edoc

Studying fibroblast growth factor (FGF) mediated cell migration in "Drosophila" larval air sacs

Cabernard, Clemens. Studying fibroblast growth factor (FGF) mediated cell migration in "Drosophila" larval air sacs. 2005, Doctoral Thesis, University of Basel, Faculty of Science.

[img]
Preview
PDF
17Mb

Official URL: http://edoc.unibas.ch/diss/DissB_7137

Downloads: Statistics Overview

Abstract

Invertebrates and vertebrates use FGF signaling in many developmental processes. Mesoderm
formation, limb outgrowth but also the development of the vascular system and the lung rely
on FGF ligands. We have chosen to study the Drosophila FGF signaling pathway that has
been shown to be required for mesodermal- as well as tracheal cell migration. We aimed at a
better understanding of FGF signaling to elucidate how the extracellular information,
provided by the FGF/Bnl ligand is interpreted in tracheal cells. Using Downstream of FGFR
(Dof), an adaptor protein of the FGF signaling pathway, as an entry point, we have previously
identified interacting proteins and focused on one prime candidate as a potential linker of
FGFR to the cytoskeleton. This candidate protein Receptor of protein kinase C (Rack1) is
conserved throughout evolution. rack1 is expressed in the early embryonic tracheal system
and has been proposed to play important roles in cell migration as well as in the regulation of
the actin cytoskeleton. We have identified and characterized rack1 mutants; these mutants are
zygotic lethal but neither show a detectable embryonic- nor any other larval phenotype, due to
a very high maternal contribution. Removing the maternal store by generating germline
clones results in eggs that fail to develop. This developmental arrest is due to an incomplete
transfer of maternal product into the oocyte (nurse cell dumping).
In order to characterize the function of rack1 in the context of FGF signaling, we started to
characterize the development of third instar larval air sacs.
It has been reported that this structure develops via cell migration as well as cell division in
response to FGF/Bnl signaling. First we confirm the occurrence of cell division and found
that in early air sacs, division is ubiquitous and becomes restricted later to the central part of
the air sac. We also documented cell behavior during cell migration using live imaging.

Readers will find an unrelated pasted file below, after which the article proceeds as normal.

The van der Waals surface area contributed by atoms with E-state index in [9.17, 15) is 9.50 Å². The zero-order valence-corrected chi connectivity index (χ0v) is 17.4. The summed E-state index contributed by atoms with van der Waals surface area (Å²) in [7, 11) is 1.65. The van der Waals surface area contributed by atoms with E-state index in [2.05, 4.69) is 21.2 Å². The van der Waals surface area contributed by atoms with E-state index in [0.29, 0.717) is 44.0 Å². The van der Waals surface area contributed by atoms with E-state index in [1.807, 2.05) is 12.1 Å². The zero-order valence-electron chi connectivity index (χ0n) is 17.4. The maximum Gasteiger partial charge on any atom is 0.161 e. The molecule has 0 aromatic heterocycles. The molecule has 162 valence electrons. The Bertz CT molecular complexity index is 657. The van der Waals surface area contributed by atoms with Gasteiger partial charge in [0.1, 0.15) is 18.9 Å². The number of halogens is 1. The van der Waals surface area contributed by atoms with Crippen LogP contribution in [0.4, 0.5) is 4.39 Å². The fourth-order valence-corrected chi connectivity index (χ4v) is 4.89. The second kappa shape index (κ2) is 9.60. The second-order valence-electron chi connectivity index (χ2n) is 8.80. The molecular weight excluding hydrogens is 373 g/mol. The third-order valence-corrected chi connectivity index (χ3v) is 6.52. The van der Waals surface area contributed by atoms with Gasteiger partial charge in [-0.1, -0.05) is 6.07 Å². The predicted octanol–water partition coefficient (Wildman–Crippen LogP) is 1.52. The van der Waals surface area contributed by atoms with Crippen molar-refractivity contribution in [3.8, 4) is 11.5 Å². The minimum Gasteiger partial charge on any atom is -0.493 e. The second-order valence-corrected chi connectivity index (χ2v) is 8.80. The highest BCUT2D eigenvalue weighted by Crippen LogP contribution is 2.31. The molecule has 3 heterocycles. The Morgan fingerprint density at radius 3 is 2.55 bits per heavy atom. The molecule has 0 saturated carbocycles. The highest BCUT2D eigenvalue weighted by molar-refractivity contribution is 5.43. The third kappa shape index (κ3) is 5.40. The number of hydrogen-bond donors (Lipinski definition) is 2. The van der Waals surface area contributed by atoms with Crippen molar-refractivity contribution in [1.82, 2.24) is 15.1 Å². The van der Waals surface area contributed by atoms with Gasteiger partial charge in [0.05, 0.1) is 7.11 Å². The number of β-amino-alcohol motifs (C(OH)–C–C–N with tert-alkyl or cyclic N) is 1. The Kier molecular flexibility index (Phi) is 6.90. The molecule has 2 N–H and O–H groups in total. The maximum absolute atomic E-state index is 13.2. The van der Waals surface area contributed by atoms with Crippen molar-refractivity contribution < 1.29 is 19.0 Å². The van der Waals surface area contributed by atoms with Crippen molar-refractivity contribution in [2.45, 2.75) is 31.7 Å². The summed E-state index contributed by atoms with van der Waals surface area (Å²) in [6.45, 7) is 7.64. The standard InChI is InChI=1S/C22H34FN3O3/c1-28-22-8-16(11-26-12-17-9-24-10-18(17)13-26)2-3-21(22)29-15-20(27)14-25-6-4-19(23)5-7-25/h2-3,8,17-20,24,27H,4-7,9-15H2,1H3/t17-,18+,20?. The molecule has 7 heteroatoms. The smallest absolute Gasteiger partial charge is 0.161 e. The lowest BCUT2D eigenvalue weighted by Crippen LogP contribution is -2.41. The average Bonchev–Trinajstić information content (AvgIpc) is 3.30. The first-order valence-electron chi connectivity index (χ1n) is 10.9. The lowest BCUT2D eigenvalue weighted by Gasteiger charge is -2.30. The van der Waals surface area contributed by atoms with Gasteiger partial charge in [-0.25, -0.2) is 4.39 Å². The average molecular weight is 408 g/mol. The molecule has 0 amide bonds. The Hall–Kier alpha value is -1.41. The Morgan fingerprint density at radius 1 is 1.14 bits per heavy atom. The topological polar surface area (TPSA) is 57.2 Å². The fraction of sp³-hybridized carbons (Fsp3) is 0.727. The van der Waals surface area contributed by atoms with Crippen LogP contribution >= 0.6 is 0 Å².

To initiate a genetic analysis of rack1 and other candidate target genes in tracheal cell
migration, strains and methods were established, allowing the generation of mosaic air sacs
consisting of marked wild-type or mutant cells in an otherwise heterozygous background
based on the MARCM system. This system was also applied to characterize cellular shape
and dynamics of individual or small groups of air sac tracheoblasts in different parts of the air
sac. We found that air sac tip cells extend long and dynamic actin based protrusions and
further demonstrated that cells not directly located at the tip do form similar protrusions.
Finally, we took advantage of the our knowledge of air sac architecture and development to
study the cell-autonomous requirement of candidate genes in genetic mosaics. We showed
that marked wild-type clones have a preference to be positioned at the tip. Mutants lacking btl
or dof, two genes required for embryonic tracheal cell migration, never populate regions at the
migratory front. We inferred that air sac tracheoblast cells lacking btl or dof are deficient in
migration and take this as a readout for measuring cell migration.
Having established criteria for measuring cell migration in air sacs, we tested rack1 mutants
for their involvement in air sac tracheoblast migration and find that this gene is not required
for this process. We also analyzed other candidate genes as well as components of the FGF
signaling pathway and found evidence that Ras plays a dual role during third instar air sac
formation. It appears to integrate signaling input from the EGFR pathway to trigger cell
division as well as input from the FGF pathway to activate a cell migratory response. In
contrast to border cells, mutants affecting the transcription factor Slow border cells (Slbo), the
VEGFR (PVR) or DE-Cadherin (Shg) do not impede air sac tracheoblast migration.
Components shown to regulate the actin cytoskeleton in response to PVR signaling such as
Myoblast city (Mbc) the Drosophila Dock180 homologue or the small Rho family GTPases
Rac1, Rac2 and Mig-2-like (Mtl) as well as the effector Chickadee, the Drosophila
homologue of Profilin, are essential for air sac tracheoblast migration. Thus, recruitment of
these actin cytoskeleton regulators and effectors is mediated via different ligands/receptors in
trachea and border cells.
Our studies demonstrate that the development of the air sac during late larval stages is a good
system to study guided cell migration and allows the genetic dissection of the FGF signaling
pathway.
The tools we developed allow to assay any candidate gene for which a mutant is available and
also laid the foundation for the isolation and characterization of genes in a genome wide EMS
screen.
Advisors:Affolter, Markus
Committee Members:Arber, Silvia and Gehring, Walter Jakob
Faculties and Departments:05 Faculty of Science > Departement Biozentrum > Growth & Development > Cell Biology (Affolter)
UniBasel Contributors:Cabernard, Clemens and Affolter, Markus and Arber, Silvia and Gehring, Walter Jakob
Item Type:Thesis
Thesis Subtype:Doctoral Thesis
Thesis no:7137
Thesis status:Complete
Bibsysno:Link to catalogue
Number of Pages:250
Language:English
Identification Number:
Last Modified:22 Jan 2018 15:50
Deposited On:13 Feb 2009 15:31

Repository Staff Only: item control page